Remember, social networks utilize the feed system, until a post starts seeing some activity, the playing field is level – the newer the better. With that in mind, it becomes clear that attracting shares and retweets immediately is the key to your dreams of virality. If you don’t see some activity almost immediately upon posting, there is a good shot your content will plummet into oblivion. In order to avoid this, influencers must time their posts properly. Social networks see a spike in activity early in the morning (8am-9am), late afternoon (3pm-4pm), and late night (10pm-11pm). While posting in these windows by no means guarantees activity, they gives content creators the best shot to attract users.
A word of warning.
The odds of achieving virality are certainly against you. Remember that it takes time, potentially multiple posts, and is much easier if you already have a substantial following. However, it can be done. That being said, if you’re a small business, make sure you can handle the traffic. Just because you can handmake 500 cupcakes a week does not mean you’re ready to handle 5,000 a day, no matter how delicious they are.
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37 Viral Post Ideas You Can Use Today – http://www.skelliewag.org/37-viral-post-ideas-you-can-use-today-103.htm
How To Create Facebook Posts That Go Massively Viral – http://www.businessinsider.com/how-to-create-a-viral-facebook-post-2012-8?op=1
© 2012 Brendan Brandt. All Rights Reserved.
Across the board, marketing efforts are becoming increasingly digital with every business trying to push out the next viral advertisement in hopes garnering millions of likes, shares, and retweets. Unfortunately, not everyone is the creative genius type, and enlisting the help of a Don Draper can break even the biggest of startup budgets. Thankfully, you don’t need to, instead, stick with what you know, generate your own original content, and market like a drug dealer.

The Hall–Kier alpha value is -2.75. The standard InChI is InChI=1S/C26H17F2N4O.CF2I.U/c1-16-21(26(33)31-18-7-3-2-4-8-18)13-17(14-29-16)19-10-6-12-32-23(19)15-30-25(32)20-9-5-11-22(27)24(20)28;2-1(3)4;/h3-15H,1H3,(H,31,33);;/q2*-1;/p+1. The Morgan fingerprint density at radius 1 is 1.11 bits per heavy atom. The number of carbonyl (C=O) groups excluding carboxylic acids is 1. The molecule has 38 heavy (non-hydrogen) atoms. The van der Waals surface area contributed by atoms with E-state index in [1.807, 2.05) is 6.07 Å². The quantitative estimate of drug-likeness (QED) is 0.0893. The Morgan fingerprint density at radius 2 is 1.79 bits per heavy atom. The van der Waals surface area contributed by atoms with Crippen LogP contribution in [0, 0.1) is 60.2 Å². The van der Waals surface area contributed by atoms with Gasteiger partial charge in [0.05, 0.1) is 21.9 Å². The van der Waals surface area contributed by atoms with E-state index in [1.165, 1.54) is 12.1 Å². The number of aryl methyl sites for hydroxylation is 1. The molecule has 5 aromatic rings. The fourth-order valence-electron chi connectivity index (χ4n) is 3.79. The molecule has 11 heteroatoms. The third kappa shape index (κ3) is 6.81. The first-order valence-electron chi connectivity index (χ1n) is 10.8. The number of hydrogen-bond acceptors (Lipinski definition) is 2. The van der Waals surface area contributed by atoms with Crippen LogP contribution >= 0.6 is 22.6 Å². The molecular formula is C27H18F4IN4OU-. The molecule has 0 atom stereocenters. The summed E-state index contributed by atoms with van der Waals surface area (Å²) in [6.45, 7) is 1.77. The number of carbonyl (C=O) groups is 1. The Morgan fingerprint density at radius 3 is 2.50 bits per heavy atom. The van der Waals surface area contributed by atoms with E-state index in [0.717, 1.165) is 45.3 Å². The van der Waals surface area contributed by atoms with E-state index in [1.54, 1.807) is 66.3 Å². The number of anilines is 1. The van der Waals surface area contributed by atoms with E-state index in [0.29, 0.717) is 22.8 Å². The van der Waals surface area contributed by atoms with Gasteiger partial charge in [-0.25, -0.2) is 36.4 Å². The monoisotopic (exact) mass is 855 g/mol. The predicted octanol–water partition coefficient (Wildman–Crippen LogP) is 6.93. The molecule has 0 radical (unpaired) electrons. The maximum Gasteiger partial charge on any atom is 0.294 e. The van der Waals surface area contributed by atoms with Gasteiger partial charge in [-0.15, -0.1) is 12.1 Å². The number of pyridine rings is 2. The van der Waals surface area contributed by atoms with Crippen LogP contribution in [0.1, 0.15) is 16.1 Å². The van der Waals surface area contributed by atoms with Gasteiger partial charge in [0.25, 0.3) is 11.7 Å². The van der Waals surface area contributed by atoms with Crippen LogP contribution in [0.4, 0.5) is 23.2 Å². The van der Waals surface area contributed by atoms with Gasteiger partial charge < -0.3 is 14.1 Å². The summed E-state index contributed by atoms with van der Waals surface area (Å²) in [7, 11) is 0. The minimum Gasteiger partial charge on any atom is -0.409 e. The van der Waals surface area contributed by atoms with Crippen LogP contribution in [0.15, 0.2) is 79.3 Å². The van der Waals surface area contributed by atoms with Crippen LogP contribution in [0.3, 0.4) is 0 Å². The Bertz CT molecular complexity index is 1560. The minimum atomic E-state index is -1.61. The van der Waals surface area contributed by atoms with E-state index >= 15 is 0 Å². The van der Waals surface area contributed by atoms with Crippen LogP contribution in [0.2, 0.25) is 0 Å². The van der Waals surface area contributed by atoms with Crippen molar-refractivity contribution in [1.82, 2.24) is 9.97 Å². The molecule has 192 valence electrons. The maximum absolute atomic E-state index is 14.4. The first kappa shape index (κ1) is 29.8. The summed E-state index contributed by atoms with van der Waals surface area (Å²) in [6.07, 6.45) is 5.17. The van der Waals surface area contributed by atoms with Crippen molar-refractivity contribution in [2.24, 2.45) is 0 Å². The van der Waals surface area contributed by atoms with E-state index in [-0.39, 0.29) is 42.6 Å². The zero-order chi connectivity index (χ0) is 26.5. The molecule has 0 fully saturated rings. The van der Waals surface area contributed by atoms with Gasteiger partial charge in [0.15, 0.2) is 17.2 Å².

Content marketing has grabbed the limelight as of late and has seemingly become digital marketing’s golden goose. In reality, content marketing is not a new idea, for all intents and purposes, a business that participates in “content marketing” is giving away something for free in hopes of hooking the would be customer to their product or service, forcing them to come back for more, at which time they will be forced to pay for the previously free product or service.
So, that coffee shop down the street that is giving away hot chocolate samples for free, is participating in content marketing. The lead aggregator company, that gives you a one month, no risk trial is no different than the digital marketing firm that publishes weekly whitepapers. In every situation, the premise is the same.
The easiest way to understand content marketing, and realize how, why, and where it occurs is to relate it to…a drug dealer. Often, dealers will give a “prospect” the first dosage of a hard drug for free because they know, that the user will quickly become addicted to what the dealer provides and will continuously return, as a repeat buyer, to purchase the drug that had been given to them “just to try”.
If we apply that to content marketing. it’s easy to see why firms invest so much time and money into publishing unique, quality content when a few good articles are no different than bag of meth.
Ready to start?
1. Publish unique, original, addicting content that is related to the product or service that you are selling and leaves your would be customers wanting more.
2. Be consistent, but don’t overdo it. Think supply and demand, if you flood the market with your product, its value goes down. You want your customers to anxiously await your next freebie until they become so hooked on it that they have no choice but to buy what you’re selling.
3. Make it visible. Publishing a good blog post with a few relevant tags is no longer good enough. Post and repost your information on every social network at your disposal.
10 Content Marketing Tips You Can Employ Now
Your Publishing Content Has a 72 Hour Shelf Life
© 2012 Brendan Brandt. All Rights Reserved.